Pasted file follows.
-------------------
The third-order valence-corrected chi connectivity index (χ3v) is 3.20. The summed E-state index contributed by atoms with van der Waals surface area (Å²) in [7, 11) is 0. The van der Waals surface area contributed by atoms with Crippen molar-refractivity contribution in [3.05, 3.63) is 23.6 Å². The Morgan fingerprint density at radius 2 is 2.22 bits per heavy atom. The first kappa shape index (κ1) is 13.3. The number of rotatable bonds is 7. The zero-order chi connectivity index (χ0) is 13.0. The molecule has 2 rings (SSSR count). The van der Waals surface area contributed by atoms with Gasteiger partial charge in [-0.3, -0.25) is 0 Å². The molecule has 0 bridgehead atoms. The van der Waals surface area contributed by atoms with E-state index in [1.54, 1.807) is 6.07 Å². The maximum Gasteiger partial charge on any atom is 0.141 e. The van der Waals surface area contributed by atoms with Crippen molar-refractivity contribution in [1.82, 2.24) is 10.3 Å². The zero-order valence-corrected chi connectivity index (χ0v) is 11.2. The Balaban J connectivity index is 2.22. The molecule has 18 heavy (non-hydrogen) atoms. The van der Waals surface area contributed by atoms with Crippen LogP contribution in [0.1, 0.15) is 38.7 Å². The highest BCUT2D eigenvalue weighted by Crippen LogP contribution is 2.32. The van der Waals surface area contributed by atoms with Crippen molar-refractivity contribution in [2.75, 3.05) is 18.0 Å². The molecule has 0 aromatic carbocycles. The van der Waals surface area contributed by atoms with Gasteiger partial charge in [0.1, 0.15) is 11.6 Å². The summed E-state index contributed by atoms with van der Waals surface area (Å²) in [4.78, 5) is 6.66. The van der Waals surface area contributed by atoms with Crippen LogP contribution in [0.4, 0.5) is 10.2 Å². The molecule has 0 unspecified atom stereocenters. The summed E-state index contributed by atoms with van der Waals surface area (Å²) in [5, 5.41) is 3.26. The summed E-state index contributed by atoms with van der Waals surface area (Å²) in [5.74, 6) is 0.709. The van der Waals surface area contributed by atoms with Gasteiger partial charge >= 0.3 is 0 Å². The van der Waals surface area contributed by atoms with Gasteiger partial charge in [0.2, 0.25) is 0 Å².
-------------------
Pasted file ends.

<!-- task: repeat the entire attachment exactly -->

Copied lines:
The third-order valence-corrected chi connectivity index (χ3v) is 3.20. The summed E-state index contributed by atoms with van der Waals surface area (Å²) in [7, 11) is 0. The van der Waals surface area contributed by atoms with Crippen molar-refractivity contribution in [3.05, 3.63) is 23.6 Å². The Morgan fingerprint density at radius 2 is 2.22 bits per heavy atom. The first kappa shape index (κ1) is 13.3. The number of rotatable bonds is 7. The zero-order chi connectivity index (χ0) is 13.0. The molecule has 2 rings (SSSR count). The van der Waals surface area contributed by atoms with Gasteiger partial charge in [-0.3, -0.25) is 0 Å². The molecule has 0 bridgehead atoms. The van der Waals surface area contributed by atoms with E-state index in [1.54, 1.807) is 6.07 Å². The maximum Gasteiger partial charge on any atom is 0.141 e. The van der Waals surface area contributed by atoms with Crippen molar-refractivity contribution in [1.82, 2.24) is 10.3 Å². The zero-order valence-corrected chi connectivity index (χ0v) is 11.2. The Balaban J connectivity index is 2.22. The molecule has 18 heavy (non-hydrogen) atoms. The van der Waals surface area contributed by atoms with Crippen LogP contribution in [0.1, 0.15) is 38.7 Å². The highest BCUT2D eigenvalue weighted by Crippen LogP contribution is 2.32. The van der Waals surface area contributed by atoms with Crippen molar-refractivity contribution in [2.75, 3.05) is 18.0 Å². The molecule has 0 aromatic carbocycles. The van der Waals surface area contributed by atoms with Gasteiger partial charge in [0.1, 0.15) is 11.6 Å². The summed E-state index contributed by atoms with van der Waals surface area (Å²) in [4.78, 5) is 6.66. The van der Waals surface area contributed by atoms with Crippen LogP contribution in [0.4, 0.5) is 10.2 Å². The molecule has 0 unspecified atom stereocenters. The summed E-state index contributed by atoms with van der Waals surface area (Å²) in [5, 5.41) is 3.26. The summed E-state index contributed by atoms with van der Waals surface area (Å²) in [5.74, 6) is 0.709. The van der Waals surface area contributed by atoms with Gasteiger partial charge >= 0.3 is 0 Å². The van der Waals surface area contributed by atoms with Gasteiger partial charge in [0.2, 0.25) is 0 Å².